Aristocracy and its Enemies in the Age of Revolution.
Aristocracy and its Enemies in the Age of Revolution. By William Doyle. (Oxford, England: Oxford University Press, 2009. Pp. viii, 371. $60.00.)
This author has added to his impressive publications on the French Revolution and its origins with this thoughtful book on aristocracy. He initially conceived this work as a study of the Society of the Cincinnati, former officers who had fought in the American Revolution, but it morphed into a larger study on the revolutionaries' ambitious attempt to abolish nobility. Many, including Jefferson, opposed the heredity society on the grounds that it would create an American nobility that would "end in tyranny" (103). That opposition triggered "the first overt and direct attack on the nobility" in France, although the vitriol it generated seems, in author William Doyle's words, "wild and alarmist" (137).
This book is sophisticated, clever, and remarkably free from the jargon that bedevils academia. For example, in discussing Jean Baptiste du Val-de-Grace, Baron de Cloots's speech, Doyle describes it as "[A]t worst ah absurd pantomime, at best ah unfortunate embarrassment, ... chiefly remembered as an extreme of the Revolution's utopian posturing" (3). Doyle has the gift for finding the apposite quote, such as Jefferson on Lafayette: "His foible is a canine appetite for popularity" (108). He underscores the antagonisms that divided the aristocracy, the litigious infighting, the bitter jockeying for power and position, and its vulnerability, emphasizing how discussions about property as a basis for representation threatened traditional distinctions. He then shifts to a learned discussion of the ideologies of inequality, including the emphasis on virtue and merit and the emergent idea of a nobility of reward. The poor performance of the nobility in their definitional field of warfare undermined their position as surely as did their ineffectual attempts to defend the constitutional fabric of the old regime. The author's focus on public attacks on nobility allows him to rely on printed primary and a number of secondary sources.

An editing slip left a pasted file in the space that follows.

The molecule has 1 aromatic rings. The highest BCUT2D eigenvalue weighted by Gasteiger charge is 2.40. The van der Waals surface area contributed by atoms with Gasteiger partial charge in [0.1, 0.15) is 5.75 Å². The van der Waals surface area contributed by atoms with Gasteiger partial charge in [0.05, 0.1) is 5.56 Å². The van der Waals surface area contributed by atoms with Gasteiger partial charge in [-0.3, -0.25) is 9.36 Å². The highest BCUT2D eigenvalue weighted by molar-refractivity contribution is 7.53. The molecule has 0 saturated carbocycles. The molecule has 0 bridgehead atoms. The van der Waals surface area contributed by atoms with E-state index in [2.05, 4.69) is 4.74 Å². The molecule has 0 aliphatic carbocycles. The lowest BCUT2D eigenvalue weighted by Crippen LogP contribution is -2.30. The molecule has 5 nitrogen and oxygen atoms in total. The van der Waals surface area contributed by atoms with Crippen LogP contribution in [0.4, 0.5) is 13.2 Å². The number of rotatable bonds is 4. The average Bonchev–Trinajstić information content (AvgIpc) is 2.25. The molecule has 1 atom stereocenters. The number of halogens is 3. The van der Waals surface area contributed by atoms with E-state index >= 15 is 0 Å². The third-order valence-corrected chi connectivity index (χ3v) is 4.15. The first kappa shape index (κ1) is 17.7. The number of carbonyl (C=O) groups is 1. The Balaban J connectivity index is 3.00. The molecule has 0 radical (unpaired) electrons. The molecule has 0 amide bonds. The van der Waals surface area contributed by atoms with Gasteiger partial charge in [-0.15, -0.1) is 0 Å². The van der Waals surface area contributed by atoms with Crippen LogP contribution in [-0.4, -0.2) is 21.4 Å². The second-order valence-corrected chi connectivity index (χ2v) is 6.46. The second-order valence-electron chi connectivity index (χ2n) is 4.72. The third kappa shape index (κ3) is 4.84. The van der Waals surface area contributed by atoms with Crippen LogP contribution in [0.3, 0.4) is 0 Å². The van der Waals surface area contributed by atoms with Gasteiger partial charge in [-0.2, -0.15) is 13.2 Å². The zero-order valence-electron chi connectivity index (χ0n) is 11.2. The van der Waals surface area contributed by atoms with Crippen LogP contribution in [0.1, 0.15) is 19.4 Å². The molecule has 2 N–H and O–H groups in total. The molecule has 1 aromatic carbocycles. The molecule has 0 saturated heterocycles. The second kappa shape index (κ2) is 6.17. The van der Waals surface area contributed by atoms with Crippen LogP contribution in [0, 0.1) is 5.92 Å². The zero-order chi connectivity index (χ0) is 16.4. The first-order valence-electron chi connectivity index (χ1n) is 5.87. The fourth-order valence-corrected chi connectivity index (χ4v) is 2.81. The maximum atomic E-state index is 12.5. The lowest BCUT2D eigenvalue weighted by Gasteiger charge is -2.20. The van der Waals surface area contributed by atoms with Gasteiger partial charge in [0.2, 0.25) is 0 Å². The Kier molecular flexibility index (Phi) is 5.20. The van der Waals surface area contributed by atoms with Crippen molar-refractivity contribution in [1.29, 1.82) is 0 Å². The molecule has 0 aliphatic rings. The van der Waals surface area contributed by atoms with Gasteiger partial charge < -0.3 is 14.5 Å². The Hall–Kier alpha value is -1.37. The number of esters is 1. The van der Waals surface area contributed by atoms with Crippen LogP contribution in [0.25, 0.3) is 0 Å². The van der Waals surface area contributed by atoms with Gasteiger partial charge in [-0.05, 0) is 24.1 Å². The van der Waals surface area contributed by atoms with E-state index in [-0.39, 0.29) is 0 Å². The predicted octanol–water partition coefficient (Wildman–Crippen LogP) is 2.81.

The rest of the narrative sets the attacks against the nobility within the larger framework of the Revolution and casts new light on the so-called noble revolt. He chronicles the nobles' loss of wealth and privilege and the escalating onslaught on the nobility. Both specialists and nonspecialists will benefit from this nuanced discussion. To give but one example, he notes that the decision to convoke the Estates General as it had been in 1614 was an attempt to use precedent to check ministerial manipulation and not "to establish the permanent hegemony of the clergy and nobility" (169). He chronicles the ominous acceleration of attacks against the nobility, the vindictive violence, and the draconian laws enacted in the venomous atmosphere of the Revolution. The ambiguous aftermaths are analyzed, including the restoration of Monsieur and Madame as forms of address, the establishment of entailed fiefs in certain conquered territories, and the creation of a privileged elite, in effect a "titled aristocracy of service" (321). Ironies abound. For example, Emmanuel Joseph Sieyes, known for his hatred of the nobility, became an imperial count and even adopted a coat of arras.
University of Montana
Kansas State University
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|Author:||Frey, Linda; Frey, Marsha|
|Article Type:||Book review|
|Date:||Sep 22, 2011|
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